My youngest boy, David, just started playing volleyball this past season. He had never played before. There are no school teams offered at his former elementary school and so he didn’t really have the opportunity to begin the sport at a young age. Happily, the Barrie Elites’ coaches saw potential in him and recruited him to play with their club. That – changed so much for David and for our family.
In one season, David has not only learned so many volleyball skills, but he has also had the opportunity to experience what it is like to be a part of a team. I have learned what it is like to be a “Team Mom”. There is nothing like it. To know you belong to a team, to cheer with other members of the team, to celebrate wins and to recover from losses is something that holds no parallel. These a life-lessons that can change a person forever. David is not the same person he was at the beginning of the season. He has made new friends, he is so much more confident, and he is happy. Team sports have been so good for him.
Now, don’t get me wrong. Volleyball itself has been wonderful for the fitness it brought David, the self-esteem, and brain development via court strategies. Volleyball alone, however, did not do that. It was his coaches. It was the other parents who supported him. It was his sister who invested her own time into David to help with the team.
Coach Lisa recruited David late last summer after baseball season was over. Well, she encouraged him to try out for the team. She felt confident that his height, his coach-ability, and his positive attitude would bode well for him. She has been one of his biggest cheer-leader ever since. “Fantastic game, David,” she would say to him. “Awesome set, David”, she would add. “You have done incredibly well, David”, she would encourage him. It just never stopped. Now, as any parent knows, those words of encouragement didn’t just land on David’s ears and heart – they also landed on mine. I was happy. I was proud. I was encouraged. What more could a Mom ask for than to see her child gain skill, confidence, and hope? He is better prepared to handle challenges today. And I am more settled in knowing this. If I am out of commission for a while, he will be okay. He handled the news of my cancer well. In fact, he encouraged Katya to think positively. He supported her. He was, and remains strong. It seems to me he was coached well to be positive, to never give up, and to be there for his team. Lisa “bumped” up David’s self-esteem.
Coach Stephan also helped with the team. He was equally encouraging of David. Even when the chips were down with his family, Stephan kept going. Amazing tenacity and positive outlook. “Good job, David”, he would say. “Fantastic game, David”, he would add. “Nice serve, David”, he would reassure. To continue to contribute to a team and it’s young players through personal adversity is a true sign of strength. Stephan helped “set” David up to continue to grow as an athlete and a person in the face of adversity.
Coach Anne was the head coach, the head guru, the big guns per se. Even with this rank, I think she was the real softie. Firm, but fair. I didn’t know what to make of her when I first met her as I was not familiar with the world of volleyball, nor organized sport. Lisa introduced Kevin, David, and I to her at our first parent meeting in the fall. It was a very crowded room and I was “THE” shortest person in a room full of volleyball players — all tall!! Needless to say, I was a bit claustrophobic. I was intimidated. I felt very small. “Stacey, this is coach Ann”, Lisa introduced to me. Ann offered her hand and a warm smile. She was friendly, yet professional. Her voice was soft, yet direct. And that’s how she continued. Balanced. Imperturbable. She played David every game. She also subbed him off when she felt it was appropriate to do so. That’s the way games are won and the team deserves wins. David accepted it. He knew he was tired and that the team needed a more experienced player to get the win. He accepted her decisions and respected them. Coming off the court, Ann would say to David, “Well done, David. Good playing, David. You are awesome, David”. She made him feel good about himself as he was pulled off the court. Ann, “spiked” his self-awareness that he could find a balance between what skill he had and what skill he still needed to acquire.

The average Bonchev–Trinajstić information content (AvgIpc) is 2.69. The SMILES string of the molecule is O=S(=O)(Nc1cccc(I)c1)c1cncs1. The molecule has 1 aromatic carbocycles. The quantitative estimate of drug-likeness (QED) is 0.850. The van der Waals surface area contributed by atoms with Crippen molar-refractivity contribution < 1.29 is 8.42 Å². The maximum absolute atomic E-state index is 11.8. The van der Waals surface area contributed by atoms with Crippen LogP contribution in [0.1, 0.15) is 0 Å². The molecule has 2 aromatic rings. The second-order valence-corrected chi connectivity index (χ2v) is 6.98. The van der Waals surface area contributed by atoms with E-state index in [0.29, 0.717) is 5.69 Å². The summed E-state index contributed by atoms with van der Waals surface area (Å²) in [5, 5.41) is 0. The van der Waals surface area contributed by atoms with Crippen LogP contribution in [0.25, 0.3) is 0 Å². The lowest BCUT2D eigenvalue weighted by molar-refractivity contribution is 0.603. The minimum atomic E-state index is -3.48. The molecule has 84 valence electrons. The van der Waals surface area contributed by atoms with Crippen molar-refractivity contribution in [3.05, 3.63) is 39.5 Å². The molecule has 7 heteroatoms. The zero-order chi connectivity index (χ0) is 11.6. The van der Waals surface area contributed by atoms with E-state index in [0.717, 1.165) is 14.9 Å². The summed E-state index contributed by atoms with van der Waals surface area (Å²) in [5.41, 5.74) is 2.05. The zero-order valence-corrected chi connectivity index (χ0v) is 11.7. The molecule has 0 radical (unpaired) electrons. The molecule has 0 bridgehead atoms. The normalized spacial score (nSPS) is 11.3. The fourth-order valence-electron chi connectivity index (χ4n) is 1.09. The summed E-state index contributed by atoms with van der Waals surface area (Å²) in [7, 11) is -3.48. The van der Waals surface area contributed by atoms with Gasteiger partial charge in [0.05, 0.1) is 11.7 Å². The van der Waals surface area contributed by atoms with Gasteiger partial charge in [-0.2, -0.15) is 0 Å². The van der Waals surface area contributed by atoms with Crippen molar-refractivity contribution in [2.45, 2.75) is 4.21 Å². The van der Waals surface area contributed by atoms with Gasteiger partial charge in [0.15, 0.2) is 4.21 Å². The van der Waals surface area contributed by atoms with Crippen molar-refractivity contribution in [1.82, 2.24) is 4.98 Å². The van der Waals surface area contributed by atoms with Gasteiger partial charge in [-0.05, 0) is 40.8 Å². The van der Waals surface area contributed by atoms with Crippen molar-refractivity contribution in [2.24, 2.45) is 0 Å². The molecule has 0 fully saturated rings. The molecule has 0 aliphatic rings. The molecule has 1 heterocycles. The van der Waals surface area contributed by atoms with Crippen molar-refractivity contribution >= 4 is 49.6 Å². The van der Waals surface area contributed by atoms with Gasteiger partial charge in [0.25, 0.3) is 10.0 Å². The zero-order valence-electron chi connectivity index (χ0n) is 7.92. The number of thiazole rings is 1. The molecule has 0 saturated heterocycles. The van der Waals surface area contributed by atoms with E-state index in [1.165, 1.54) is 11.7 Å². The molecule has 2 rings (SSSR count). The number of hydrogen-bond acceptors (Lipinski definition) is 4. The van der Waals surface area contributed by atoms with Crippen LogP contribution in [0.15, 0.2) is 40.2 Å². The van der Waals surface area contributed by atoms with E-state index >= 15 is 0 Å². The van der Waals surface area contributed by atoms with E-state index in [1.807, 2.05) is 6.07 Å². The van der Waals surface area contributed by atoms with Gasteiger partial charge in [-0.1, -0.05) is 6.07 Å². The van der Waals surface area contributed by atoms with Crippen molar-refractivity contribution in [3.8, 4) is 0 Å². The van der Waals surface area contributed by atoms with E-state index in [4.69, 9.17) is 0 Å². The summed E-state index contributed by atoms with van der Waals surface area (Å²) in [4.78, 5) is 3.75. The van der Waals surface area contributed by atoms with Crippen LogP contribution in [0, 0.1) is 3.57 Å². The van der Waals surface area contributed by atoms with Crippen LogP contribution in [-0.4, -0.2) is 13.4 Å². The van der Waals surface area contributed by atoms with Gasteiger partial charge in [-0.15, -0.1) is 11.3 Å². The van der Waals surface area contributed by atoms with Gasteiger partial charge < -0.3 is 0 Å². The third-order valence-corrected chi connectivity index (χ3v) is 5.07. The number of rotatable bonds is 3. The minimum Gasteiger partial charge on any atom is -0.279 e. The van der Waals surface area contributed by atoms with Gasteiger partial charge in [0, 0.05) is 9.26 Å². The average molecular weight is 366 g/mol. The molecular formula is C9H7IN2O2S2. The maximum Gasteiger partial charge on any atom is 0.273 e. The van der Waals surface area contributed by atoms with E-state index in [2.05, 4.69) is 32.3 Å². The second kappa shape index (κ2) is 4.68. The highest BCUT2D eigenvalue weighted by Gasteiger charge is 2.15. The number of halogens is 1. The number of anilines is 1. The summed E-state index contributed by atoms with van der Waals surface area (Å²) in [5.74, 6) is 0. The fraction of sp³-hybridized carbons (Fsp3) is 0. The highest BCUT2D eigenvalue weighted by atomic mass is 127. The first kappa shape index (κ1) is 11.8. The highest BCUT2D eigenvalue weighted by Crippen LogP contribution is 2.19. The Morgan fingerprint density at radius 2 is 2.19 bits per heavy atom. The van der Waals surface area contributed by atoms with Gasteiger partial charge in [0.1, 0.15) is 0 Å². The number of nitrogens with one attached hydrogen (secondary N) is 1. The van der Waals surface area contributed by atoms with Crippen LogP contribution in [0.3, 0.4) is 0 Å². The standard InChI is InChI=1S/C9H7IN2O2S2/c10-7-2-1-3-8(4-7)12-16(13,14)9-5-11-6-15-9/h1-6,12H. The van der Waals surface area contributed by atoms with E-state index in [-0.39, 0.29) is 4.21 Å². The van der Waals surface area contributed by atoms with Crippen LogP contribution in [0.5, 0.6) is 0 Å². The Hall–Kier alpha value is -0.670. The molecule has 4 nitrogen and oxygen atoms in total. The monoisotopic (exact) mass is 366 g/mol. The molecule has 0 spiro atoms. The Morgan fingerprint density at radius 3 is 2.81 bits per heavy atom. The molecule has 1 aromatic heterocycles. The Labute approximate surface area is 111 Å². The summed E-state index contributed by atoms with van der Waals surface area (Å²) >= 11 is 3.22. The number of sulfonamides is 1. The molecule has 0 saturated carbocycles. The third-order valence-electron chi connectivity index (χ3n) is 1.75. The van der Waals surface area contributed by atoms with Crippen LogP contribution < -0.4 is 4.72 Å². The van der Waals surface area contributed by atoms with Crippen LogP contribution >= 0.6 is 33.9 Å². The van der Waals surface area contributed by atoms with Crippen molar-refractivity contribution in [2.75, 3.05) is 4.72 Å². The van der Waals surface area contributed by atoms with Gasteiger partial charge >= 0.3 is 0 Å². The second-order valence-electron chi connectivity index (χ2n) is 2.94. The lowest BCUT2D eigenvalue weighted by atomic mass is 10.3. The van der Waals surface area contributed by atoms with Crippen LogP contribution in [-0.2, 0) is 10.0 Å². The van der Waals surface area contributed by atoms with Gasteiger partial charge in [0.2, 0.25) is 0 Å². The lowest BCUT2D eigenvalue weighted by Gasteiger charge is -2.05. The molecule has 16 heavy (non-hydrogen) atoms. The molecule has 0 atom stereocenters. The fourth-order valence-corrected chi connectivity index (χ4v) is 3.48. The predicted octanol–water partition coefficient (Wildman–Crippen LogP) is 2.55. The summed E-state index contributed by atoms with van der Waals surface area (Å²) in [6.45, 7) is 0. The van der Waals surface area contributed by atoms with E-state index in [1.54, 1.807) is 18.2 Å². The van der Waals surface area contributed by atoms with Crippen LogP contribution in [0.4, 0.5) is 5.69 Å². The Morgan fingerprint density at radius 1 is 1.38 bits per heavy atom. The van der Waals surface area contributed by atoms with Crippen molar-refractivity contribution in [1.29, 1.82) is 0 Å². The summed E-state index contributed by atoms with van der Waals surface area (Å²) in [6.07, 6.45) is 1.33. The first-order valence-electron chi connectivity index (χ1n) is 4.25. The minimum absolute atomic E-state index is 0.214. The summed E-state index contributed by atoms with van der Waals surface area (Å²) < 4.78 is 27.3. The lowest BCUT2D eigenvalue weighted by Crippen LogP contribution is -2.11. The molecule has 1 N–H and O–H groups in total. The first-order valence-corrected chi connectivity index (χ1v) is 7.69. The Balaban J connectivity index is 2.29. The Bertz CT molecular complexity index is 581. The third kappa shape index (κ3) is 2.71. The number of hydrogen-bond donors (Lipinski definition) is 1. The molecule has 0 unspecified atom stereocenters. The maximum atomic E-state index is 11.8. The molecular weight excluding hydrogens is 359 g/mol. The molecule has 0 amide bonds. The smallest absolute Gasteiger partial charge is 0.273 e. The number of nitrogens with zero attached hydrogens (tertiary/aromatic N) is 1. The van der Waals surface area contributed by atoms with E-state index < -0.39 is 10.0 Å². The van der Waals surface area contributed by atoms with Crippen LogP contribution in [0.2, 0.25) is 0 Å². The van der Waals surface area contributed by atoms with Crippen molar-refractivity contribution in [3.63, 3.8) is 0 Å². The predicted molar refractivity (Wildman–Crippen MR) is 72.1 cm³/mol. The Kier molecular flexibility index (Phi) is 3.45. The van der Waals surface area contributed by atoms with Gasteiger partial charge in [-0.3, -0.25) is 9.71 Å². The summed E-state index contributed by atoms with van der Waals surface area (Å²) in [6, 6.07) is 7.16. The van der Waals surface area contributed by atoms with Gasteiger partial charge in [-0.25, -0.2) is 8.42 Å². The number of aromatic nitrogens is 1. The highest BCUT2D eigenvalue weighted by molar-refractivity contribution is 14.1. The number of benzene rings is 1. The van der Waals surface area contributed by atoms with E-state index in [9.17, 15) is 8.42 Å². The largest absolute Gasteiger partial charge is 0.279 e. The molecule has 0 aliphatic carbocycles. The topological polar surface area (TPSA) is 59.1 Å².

The bump, set, and spike lessons the coaches taught to David are lessons that I took on vicariously. I watched, listened, and learned. I may not have played, but I participated. Other parents may not have played, but we all learned. And we learned to support each other – together.
Last night was one of the final games of the season and it was the kid vs parent game. I needed to play. I don’t play volleyball, but I felt I had learned how to play sitting on the side-lines and cheer-leading on the boys. I bumped, I set, and I spiked – not well, but I knew the theory. The parents cheered our new team on. We played together. We counted on each other for support and for hits. Although we only won one game, we had fun. It was wonderful to work together. This was another life lesson. It wasn’t new, but it most certainly was a new context for me.
As we left each other that night – I ached. I had no idea what the next day would bring, let alone the next week. I still don’t have answers regarding my forth-coming treatment schedule or routine. That volleyball game brought closure to a season that had brought David and our family so much joy, hope, and friendship. I did not want to admit how sad I was to see that end. It would never be the same again. It was such a very ephemeral time. I will always remember that game – to be able to play with my team – my kids, my husband, my new friends – was such an honour.
And so – to coaches Lisa, Stephan, and Ann – I wrap my friendship around you and thank-you for this gift of “this season” you have given to my family and I. You made a difference.